Firstly, I believe that the audit plan must extend to include every area within the company. This includes purchasing, planning, development, etc... where before auditing was only done on the manufacturing processes. Am I correct? This morning I had a discussion with my boss who said that we can't plan when an audit must be done, because we can't predict when problems occur - which is an issue on it's own because the company is working more with corrective action rather than with preventative action. In fact, there are no preventative action measures and I'm beginning to doubt their understanding of the difference between the two. They believe that preventative means to prevent it from happening again....
Audits can be planned and should be planned to ensure that the necessary resources are available to conduct the audit (both on the part of the audit team and the part of the auditee). An audit is not to be conducted just because a problem occured...an audit is to ensure conformance (or is it compliance?) between the requirements and process.

As for the definitions of corrective and preventive action, that is a whole separate thread or two. If you do a search here on the Cove, you'll have many hits on exactly this dicussion.

nicola said:
Secondly, Currently the internal audits only check if the procedures and work instructions are being followed. My problem is - How do we know that the procedures and work instructions are giving us the required results? and how can we continually ensure that they follow the standared? To meet this criteria, I have created a form/checklist, but am encountering resistance to the change.
How will the checklist assist you in determining if the required results are being attained? Ensuring that standardized processes are being followed is one thing. And you are right to want to see if the required results are being attained. Does your company use Key Performance Indicators or have metrics that are regularly updated to show if goals are being met? What about your company objectives? How do you demonstrate that those are being met?

nicola said:
Thirdly, management believe that continual improvement can be solely be covered by the auditing process and as I mentioned above, the auditing style assumes that the process is correct and only checks to see if the process is being followed... I have argued my point a number times and believe that I am making progress is changing the way of thinking (well at least within the quality department)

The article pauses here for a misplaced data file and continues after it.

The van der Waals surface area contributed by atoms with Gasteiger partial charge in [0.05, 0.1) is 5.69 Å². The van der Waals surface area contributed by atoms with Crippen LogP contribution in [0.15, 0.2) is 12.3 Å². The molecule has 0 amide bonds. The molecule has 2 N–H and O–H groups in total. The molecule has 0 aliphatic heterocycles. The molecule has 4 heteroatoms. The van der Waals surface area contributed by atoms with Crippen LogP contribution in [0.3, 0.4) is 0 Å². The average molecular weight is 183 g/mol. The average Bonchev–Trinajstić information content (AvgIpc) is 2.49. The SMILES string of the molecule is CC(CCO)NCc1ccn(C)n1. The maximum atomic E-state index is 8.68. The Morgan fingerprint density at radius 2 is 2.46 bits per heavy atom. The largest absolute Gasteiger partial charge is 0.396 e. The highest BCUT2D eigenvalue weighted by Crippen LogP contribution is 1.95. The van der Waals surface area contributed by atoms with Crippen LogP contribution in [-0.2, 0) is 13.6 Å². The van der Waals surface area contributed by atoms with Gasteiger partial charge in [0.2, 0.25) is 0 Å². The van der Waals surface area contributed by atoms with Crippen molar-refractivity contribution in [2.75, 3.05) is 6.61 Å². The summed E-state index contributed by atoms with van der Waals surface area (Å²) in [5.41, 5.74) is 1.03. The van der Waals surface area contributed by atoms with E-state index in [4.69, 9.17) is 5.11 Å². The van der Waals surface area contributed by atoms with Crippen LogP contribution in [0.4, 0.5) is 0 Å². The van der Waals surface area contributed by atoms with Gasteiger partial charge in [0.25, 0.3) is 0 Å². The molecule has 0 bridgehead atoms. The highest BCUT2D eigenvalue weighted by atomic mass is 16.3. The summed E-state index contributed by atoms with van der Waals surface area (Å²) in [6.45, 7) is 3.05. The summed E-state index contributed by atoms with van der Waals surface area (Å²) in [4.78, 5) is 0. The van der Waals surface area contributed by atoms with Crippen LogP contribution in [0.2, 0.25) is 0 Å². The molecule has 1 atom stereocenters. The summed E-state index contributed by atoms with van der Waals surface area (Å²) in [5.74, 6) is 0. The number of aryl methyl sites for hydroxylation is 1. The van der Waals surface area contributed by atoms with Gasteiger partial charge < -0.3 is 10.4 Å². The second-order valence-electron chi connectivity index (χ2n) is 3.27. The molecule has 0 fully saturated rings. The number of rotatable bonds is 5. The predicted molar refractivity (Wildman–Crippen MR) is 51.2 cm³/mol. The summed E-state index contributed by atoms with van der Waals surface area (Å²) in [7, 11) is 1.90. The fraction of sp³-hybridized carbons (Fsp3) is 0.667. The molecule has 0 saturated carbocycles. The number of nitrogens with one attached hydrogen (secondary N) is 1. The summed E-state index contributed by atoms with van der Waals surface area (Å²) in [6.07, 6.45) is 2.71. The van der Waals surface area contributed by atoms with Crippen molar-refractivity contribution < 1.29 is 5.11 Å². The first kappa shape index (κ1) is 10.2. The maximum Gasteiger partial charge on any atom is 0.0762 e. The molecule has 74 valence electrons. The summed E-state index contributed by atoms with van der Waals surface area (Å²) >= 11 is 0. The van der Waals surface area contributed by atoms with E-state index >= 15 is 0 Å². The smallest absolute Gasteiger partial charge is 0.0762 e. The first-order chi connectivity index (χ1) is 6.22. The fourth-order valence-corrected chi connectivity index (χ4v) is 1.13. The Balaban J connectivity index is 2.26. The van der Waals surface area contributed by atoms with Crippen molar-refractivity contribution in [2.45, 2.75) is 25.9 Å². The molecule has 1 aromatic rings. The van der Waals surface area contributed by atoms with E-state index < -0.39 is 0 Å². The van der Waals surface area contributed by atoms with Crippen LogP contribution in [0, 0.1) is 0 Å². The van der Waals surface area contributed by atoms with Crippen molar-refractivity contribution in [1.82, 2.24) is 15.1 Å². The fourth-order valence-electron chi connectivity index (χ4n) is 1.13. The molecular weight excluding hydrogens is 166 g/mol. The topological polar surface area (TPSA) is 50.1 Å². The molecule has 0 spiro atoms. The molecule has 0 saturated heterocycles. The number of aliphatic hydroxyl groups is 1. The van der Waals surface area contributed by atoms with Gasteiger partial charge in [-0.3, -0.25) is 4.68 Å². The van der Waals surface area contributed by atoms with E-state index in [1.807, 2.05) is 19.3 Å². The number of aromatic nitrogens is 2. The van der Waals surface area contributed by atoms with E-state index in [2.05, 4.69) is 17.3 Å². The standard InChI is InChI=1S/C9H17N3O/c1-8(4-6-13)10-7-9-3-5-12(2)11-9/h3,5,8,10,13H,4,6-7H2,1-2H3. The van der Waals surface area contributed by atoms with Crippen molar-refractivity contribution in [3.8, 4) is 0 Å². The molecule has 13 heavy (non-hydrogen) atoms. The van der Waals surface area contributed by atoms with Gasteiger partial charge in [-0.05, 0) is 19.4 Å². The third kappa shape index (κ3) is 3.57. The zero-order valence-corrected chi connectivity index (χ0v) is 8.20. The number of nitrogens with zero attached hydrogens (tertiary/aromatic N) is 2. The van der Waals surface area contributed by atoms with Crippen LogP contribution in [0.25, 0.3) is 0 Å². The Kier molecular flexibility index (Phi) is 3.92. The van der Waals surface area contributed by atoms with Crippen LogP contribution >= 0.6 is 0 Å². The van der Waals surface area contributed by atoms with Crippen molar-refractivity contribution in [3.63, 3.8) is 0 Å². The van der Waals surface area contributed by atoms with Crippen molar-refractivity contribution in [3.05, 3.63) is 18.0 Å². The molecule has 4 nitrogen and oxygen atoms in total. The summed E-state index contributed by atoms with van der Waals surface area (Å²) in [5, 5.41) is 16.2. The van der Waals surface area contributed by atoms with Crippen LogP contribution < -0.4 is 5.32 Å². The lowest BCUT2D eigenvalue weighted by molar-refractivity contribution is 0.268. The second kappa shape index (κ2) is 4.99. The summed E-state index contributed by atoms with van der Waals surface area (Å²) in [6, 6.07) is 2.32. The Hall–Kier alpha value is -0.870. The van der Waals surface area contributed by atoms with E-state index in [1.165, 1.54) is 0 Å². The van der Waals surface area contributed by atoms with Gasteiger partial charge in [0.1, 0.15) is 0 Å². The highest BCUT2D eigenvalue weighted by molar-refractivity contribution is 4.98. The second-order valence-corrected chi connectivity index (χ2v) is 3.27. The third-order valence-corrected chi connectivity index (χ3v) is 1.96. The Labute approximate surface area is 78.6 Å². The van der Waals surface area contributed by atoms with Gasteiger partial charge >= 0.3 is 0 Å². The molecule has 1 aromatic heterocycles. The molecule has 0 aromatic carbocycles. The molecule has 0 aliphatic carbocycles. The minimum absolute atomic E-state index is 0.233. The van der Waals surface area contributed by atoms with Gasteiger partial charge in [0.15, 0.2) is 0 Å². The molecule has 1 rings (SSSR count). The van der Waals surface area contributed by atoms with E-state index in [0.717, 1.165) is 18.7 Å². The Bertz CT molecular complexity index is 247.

Provide a copy of 8.5.1 in common english to your management and provide examples of how you believe the company meets each of the stated ways to demonstrate continual improvement. Or, for a more fun exercise, provide management with a list of the ways ISO 9001 says you can demonstrate continual improvement and have them provide company examples. :)

ISO 9001 8.5.1 Continual improvement said:
The organization shall continually improve the effectiveness of the quality management system through the use of the quality policy, quality objectives, audit results, analysys of data, corrective and preventive actions and management review.


Auditing these topics will not demonstrate continual improvement. Showing that the process for establishing and maintaining and reviewing them will. Showing that concepts like the policy and objectives are dynamic will. Showing that management review is less of a presentation on your part and more of discussion with value-added outputs from them will.

Best of luck!



Essentially I believe that the problem is in the definition of a process. Currently management define 'process' as a step in manufacturing a component, but I need to open their eyes to the the fact that processes exist from when you take the order to when you get customer feedback. These process must also be measured and monitored and they also use equipment that must be included in the calibration system. I've created a process flow diagram of the entire company, now we must created a system that works around it.

I've attached an audit plan that I would like to suggest to the company as well as an audit checklist (I understand that they will still need some work, and I particularly want to double check the referances to the iso standard). I would appreciate any feedback or ideas. Most of all, I would like to know if I'm approaching this in the right way, because all this resistance is making it easy for me to doubt my approach.

Thanks
Nicola[/QUOTE]
 
#5
Getting to basics.......

Hi Nicola:

I suggest that since you're responsible for implementation, your best course of action is to get the management team on the same page. Firstly, if you have a budget to do this, get someone to do a gap assessment. I'd advise you don't use a registrar, but your call. The gap should show your management three things:-
What ISO9K2K requires but you don't do
What you have in place that ISO9K2K requires and you can leverage from the '94 version
What must be improved to be effective.

I'd also suggest they get some 'overview' training for the management from some kind of consultant or similar with a track record of helping implementation support. Make certain that the training shows you what the benefit of a good qms is, not just registration.

You should get auditor training too, if you didn't get it yet.

These are basic requirements for you and the company to be successful.

Andy